Tuesday, May 17, 2011

Passive Aggressive Behavior

Growing up in a home where I seldom witnessed the expression of anger, I was taught by example and more directly that a person should not express negativity.  “If you can’t say something nice, don’t say anything at all,” was the household mantra.  Seems to make sense to a fresh young mind that has not yet been filled with the countless choices for responding to the behavior of others not brought up under the same set of rules.  I was taught that a person should use reason in arguments rather than emotion.  Again, that seemed a sensible alternative to getting the living daylights beat out of me by the neighborhood bully.  “Turn the other cheek” definitely did not work out too well for me!

As I grew older and more observant of what went on around me, I recognized that the anger in my home had simply been visibly suppressed for the most part.  It was still there and there were occasions where I did witness angry verbal exchanges.  Fortunately, there was no physical abuse in my home among any of the family members that I knew of.  Sadly, many families with anger issues cannot make that claim.  I learned by anecdote that my brother was subject to some corporal punishment.  He was the first born and arrived at a time of severe economic stress to young parents probably ill fitted for marriage.  (This is a conclusion I came to as an adult long after my parents ended their twenty-five plus years of marriage.)

So, here I am today, a person who almost without exception refuses to fight with others.  In some cases that even means “I don’t want to talk about it.”  This behavior is considered passive-aggressive.   Those who DO like to fight because that is how they learned to get their anger out of their physical bodies have applied that label to me on occasion.  I don’t like labels especially when they are used in a dismissive manner.  To me that is no better than assumed passive-aggressive behavior.  I literally wilt and become immobilized by hateful verbal attacks.  When faced with such behavior, I find that I have not developed the proper tools to engage in successful resolution.  I tend to withdraw and try to gather some more positive sense of myself.  I have discovered this only make the other person even angrier!  It is a “lose/lose” situation.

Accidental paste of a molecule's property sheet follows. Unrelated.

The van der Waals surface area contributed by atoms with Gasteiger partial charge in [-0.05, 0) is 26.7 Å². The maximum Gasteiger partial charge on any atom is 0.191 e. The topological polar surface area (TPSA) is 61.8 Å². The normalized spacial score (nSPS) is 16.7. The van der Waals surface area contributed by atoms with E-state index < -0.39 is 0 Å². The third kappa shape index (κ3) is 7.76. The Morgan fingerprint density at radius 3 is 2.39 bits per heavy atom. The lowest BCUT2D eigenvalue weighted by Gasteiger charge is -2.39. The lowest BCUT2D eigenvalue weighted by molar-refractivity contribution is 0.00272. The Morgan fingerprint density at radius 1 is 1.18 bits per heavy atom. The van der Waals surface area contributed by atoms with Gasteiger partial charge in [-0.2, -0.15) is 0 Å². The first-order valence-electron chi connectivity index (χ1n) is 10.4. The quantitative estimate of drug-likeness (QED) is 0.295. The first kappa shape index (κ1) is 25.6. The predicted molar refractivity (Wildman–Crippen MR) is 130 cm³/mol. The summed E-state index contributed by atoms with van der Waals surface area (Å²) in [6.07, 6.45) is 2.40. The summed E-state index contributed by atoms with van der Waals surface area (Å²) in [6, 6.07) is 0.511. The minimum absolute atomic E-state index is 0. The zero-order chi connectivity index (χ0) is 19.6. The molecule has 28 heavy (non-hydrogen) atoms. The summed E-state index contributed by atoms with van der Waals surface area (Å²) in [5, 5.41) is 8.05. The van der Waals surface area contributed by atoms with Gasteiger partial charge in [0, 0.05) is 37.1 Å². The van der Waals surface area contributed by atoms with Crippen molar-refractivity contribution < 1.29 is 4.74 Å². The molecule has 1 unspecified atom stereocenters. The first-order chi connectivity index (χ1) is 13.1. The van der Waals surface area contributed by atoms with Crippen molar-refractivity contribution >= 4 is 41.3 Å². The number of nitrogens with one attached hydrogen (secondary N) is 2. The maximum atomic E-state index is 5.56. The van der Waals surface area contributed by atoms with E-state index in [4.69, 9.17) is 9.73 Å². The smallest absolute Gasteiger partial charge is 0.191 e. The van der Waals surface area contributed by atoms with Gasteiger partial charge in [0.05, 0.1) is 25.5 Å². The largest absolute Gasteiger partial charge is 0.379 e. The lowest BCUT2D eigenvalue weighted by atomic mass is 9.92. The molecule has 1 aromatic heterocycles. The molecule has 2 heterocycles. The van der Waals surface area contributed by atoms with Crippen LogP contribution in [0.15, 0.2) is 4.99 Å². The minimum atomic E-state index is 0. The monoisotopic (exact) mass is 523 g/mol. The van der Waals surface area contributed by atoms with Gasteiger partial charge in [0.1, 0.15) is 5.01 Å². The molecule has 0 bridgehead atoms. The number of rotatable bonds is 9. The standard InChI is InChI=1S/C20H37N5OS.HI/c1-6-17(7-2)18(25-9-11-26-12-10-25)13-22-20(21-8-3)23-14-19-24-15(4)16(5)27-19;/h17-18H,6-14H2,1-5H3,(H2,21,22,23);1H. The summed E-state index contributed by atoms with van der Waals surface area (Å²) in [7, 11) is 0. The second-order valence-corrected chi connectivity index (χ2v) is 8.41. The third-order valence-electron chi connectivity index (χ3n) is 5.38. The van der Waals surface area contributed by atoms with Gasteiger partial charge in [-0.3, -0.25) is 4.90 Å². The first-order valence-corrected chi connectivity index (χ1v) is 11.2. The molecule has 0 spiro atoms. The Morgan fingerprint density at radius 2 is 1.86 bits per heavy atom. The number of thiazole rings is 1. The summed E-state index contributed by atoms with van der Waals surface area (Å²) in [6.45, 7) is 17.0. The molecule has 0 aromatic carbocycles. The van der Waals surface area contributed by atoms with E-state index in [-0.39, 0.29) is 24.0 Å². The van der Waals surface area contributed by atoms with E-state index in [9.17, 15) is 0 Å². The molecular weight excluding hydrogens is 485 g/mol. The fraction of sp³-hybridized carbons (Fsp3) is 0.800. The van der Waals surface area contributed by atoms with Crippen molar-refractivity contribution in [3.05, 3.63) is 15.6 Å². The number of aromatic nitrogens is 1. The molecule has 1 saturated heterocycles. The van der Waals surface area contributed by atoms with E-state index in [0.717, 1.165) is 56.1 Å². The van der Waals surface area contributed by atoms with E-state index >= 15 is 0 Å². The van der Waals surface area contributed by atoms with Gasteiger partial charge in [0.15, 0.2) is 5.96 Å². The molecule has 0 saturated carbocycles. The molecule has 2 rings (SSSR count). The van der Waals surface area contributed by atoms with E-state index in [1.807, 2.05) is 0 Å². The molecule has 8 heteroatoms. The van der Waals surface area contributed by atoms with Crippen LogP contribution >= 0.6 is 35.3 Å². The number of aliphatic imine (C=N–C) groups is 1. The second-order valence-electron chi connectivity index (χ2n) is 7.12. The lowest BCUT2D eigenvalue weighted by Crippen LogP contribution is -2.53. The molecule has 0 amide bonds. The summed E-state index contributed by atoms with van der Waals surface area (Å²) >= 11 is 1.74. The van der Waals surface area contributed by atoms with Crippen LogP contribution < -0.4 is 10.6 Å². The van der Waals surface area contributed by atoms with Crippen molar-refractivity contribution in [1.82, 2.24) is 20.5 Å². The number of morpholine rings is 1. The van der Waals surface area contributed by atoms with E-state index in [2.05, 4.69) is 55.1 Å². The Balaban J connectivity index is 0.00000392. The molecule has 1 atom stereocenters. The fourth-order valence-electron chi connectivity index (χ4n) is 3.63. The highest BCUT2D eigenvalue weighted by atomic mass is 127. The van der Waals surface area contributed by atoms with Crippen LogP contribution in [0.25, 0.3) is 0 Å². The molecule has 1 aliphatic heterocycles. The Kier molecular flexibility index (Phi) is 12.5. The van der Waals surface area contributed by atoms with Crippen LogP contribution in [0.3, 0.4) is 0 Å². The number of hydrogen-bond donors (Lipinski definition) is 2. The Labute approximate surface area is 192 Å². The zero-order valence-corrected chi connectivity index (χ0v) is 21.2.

It isn’t that I have not attempted to learn how to “fight fairly” when confronted with verbal attacks, often directed at me as a person rather than at my perceived behavior.  I have come to an “interim” conclusion that I cannot effectively communicate with someone playing by a different set of rules.  If rage is what was learned, then rage tends to become the manner by which differences are confronted.  To those of us brought up under rules of non-aggressive behavior, we will lose every time unless we learn how to engage others in some middle ground of agreement.

I wish I could tell you that my long years of experience in working with others who had many types of problems has taught me how to better handle my own.  Of course, I have learned many positive ways of dealing with my issues, but I have not yet learned to effectively deal with the rage of others directed toward me.  I can only say that I am glad such cases are very few and far between.

You may have noticed the absence of any mention of the part love plays in resolving issues between persons.  That is partly due to the fact that it is a subject worthy of its own essay.  That said, love is an all-important part of any process of resolution.  Without love there can be no recognition of the intrinsic value of the other human being with whom there is some inharmony.  It is through the eyes of love that we see through the discord to the real person who is currently feeling hurt or unloved.  That is the starting point, I believe, for wanting to work things out, to want peace and good will.  There may be things no two people will agree on, but that does not mean love has to be absent from the relationship.

Finally, as to the subject of passive-aggressive behavior, my research has shown that few people can escape this label at some point in their lives.  So much for the “label.”  Time to get on about developing patience, forgiveness, acceptance and love, all of which are necessary for harmony to exist.


Inspector Clouseau said...

Oh Dan, I wrote a fairly lenghty response to your piece only to have Blogger ask me to sign in, and then tell me that it could not comply with my request.

Hope that you got it.

Dan Perin said...

Sorry, apparently the comment was lost. I hope you can recover your thoughts and share it again!